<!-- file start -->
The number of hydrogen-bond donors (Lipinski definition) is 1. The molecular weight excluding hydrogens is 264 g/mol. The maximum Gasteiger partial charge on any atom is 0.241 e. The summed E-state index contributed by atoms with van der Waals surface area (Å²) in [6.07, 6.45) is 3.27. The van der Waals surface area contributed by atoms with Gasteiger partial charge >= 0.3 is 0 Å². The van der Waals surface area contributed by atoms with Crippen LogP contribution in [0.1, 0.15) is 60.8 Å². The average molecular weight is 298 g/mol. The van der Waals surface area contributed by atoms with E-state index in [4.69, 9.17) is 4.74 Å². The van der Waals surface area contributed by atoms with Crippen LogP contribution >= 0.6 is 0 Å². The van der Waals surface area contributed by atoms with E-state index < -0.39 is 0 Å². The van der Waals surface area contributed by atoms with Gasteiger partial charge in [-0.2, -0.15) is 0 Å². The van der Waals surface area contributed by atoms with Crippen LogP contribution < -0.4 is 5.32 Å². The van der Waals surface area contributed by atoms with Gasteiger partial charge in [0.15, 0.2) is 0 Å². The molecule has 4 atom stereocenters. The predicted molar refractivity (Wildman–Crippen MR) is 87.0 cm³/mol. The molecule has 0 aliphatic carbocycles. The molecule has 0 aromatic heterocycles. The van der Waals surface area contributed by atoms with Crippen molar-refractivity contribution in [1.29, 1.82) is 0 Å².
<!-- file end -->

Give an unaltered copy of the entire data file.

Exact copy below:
The number of hydrogen-bond donors (Lipinski definition) is 1. The molecular weight excluding hydrogens is 264 g/mol. The maximum Gasteiger partial charge on any atom is 0.241 e. The summed E-state index contributed by atoms with van der Waals surface area (Å²) in [6.07, 6.45) is 3.27. The van der Waals surface area contributed by atoms with Gasteiger partial charge >= 0.3 is 0 Å². The van der Waals surface area contributed by atoms with Crippen LogP contribution in [0.1, 0.15) is 60.8 Å². The average molecular weight is 298 g/mol. The van der Waals surface area contributed by atoms with E-state index in [4.69, 9.17) is 4.74 Å². The van der Waals surface area contributed by atoms with Crippen LogP contribution >= 0.6 is 0 Å². The van der Waals surface area contributed by atoms with E-state index < -0.39 is 0 Å². The van der Waals surface area contributed by atoms with Gasteiger partial charge in [-0.2, -0.15) is 0 Å². The van der Waals surface area contributed by atoms with Crippen LogP contribution < -0.4 is 5.32 Å². The van der Waals surface area contributed by atoms with Gasteiger partial charge in [0.15, 0.2) is 0 Å². The molecule has 4 atom stereocenters. The predicted molar refractivity (Wildman–Crippen MR) is 87.0 cm³/mol. The molecule has 0 aliphatic carbocycles. The molecule has 0 aromatic heterocycles. The van der Waals surface area contributed by atoms with Crippen molar-refractivity contribution in [1.29, 1.82) is 0 Å².